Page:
Cabiria is a Roman child when her home is destroyed by a volcano. Sold in Carthage to be sacrificed in a temple, is saved by Fulvio, a Roman spy. But danger lurks, and hatred between Rome and Carthage can only lead to war.
Three centuries before Christus. Young Cabiria is kidnapped by some pirates during one eruption of the Etna. She is sold as a slave in Carthage, and as she is just going to be sacrificed to god Moloch, Cabiria is rescued by both Fulvio Axilla, a Roman noble, and his giant slave Maciste. Maciste is captured just after having confided Cabiria to Sophinisbe's safe keeping, while Fulvio Axilla manages to escape from Carthage. Ten years went away with Punic wars before he is able to come back to Carthage...Written by
A restored version of Cabiria was screened on 27 May 2006 at the Cannes Film Festival, featuring a filmed introduction by director Martin Scorsese. See more »
Eighteen Frame, Inc. copyrighted a version in 1990 with a piano music score based on the original score by Manlio Mazza, and performed by Jacques Gauthier. Intertitles were translated by Charles Affron and Mirella Jona Affron. It was distributed by Kino Video and runs 125 minutes, but there is also a two-minute introduction. See more »
Three hundred years Before Christ, the volcanic Mount Etna erupts during an earthquake, destroying the Sicilian palace and estate where little "Cabiria" (Carolina Catena) lives. The young heiress manages to escape through a secret stairway leading underground, carried by nursemaid Gina Marangoni (as Croessa). When the dust clears, little "Cabiria" is believed to be dead and buried in the ruble. After escaping the devastation, she and Ms. Marangoni are sold as slaves, in Carthage.
Next, "Cabiria" is to be sacrificed as a burnt offering to "Moloch", a brazen God who likes to eat children.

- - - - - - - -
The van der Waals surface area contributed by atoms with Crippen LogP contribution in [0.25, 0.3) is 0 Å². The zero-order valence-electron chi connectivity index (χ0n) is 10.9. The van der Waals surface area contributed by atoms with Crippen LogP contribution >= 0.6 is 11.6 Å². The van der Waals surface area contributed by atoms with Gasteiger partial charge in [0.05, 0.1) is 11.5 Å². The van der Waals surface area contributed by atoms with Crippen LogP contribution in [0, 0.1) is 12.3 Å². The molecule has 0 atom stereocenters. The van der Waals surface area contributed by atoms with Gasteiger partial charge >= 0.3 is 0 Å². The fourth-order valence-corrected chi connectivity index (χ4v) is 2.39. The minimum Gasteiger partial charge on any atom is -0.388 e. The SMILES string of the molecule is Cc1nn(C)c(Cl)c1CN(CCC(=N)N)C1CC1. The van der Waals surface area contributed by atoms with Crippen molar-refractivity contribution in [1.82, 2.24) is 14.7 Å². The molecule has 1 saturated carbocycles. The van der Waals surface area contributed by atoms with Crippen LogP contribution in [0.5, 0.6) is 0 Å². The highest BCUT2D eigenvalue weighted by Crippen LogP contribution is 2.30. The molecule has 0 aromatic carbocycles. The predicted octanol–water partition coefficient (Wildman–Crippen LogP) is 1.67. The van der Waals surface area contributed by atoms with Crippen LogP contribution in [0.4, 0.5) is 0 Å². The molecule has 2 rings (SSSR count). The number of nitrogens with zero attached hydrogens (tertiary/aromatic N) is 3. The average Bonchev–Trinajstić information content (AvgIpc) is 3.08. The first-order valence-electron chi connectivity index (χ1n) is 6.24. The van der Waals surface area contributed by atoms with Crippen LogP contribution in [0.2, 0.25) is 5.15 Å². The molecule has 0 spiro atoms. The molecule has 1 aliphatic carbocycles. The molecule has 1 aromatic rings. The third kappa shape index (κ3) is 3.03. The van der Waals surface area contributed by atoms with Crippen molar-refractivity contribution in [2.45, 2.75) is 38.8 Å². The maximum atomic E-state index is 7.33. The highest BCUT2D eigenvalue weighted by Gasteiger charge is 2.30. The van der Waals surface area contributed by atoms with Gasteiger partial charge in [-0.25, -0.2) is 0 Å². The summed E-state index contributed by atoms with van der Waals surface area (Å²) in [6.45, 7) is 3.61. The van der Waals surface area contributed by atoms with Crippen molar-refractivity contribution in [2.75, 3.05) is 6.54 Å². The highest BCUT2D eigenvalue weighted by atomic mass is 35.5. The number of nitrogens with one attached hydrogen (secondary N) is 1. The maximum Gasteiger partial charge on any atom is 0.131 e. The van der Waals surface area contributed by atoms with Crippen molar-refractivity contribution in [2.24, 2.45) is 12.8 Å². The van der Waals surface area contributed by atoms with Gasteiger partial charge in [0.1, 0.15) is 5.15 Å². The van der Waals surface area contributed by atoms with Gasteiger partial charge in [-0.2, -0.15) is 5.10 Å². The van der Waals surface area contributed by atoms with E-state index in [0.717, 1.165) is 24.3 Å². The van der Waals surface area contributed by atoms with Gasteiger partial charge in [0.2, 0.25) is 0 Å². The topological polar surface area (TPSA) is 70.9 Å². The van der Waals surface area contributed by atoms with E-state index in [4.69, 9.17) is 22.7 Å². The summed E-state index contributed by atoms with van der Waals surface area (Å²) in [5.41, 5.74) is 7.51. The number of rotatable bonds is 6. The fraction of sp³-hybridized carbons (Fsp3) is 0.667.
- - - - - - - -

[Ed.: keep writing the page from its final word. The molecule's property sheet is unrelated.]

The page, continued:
Nurse Marangoni tries to save the girl, but is whipped for her efforts. She enlists help from Roman patrician Umberto Mozzato (as Fulvius Axilla) and his loyal dark-skinned slave Bartolomeo Pagano (as Maciste). With the muscular Mr. Pagano leading the charge, they rescue "Cabiria" from the fiery jaws of death. Obviously, this makes the God and his minions angry. The trio hideout at an inn while the plot thickens. Shuttled once more, "Cabiria" grows into a beautiful young woman, Lidia Quaranta (as Elissa).
Written, produced, and directed by Giovanni Pastrone, "Cabiria" is a classic early spectacular.
Most famous was Mr. Pastrone's use of camera tracking shots; this movement of camera increased the scope, and excitement, of motion pictures. He likes screen movement, as you'll see. This film also features Mr. Pagano's star-making role as the long-running character "Maciste". In fact, Pagano and Mr. Mozzato are the real "stars" of this story; after they save "Cabiria" from sacrifice, you care more about seeing them - especially "Maciste" - than you do about the frequently disappearing "Cabiria".
******* Cabiria (4/18/14) Giovanni Pastrone ~ Umberto Mozzato, Bartolomeo Pagano, Lidia Quaranta, Italia Almirante-Manzini
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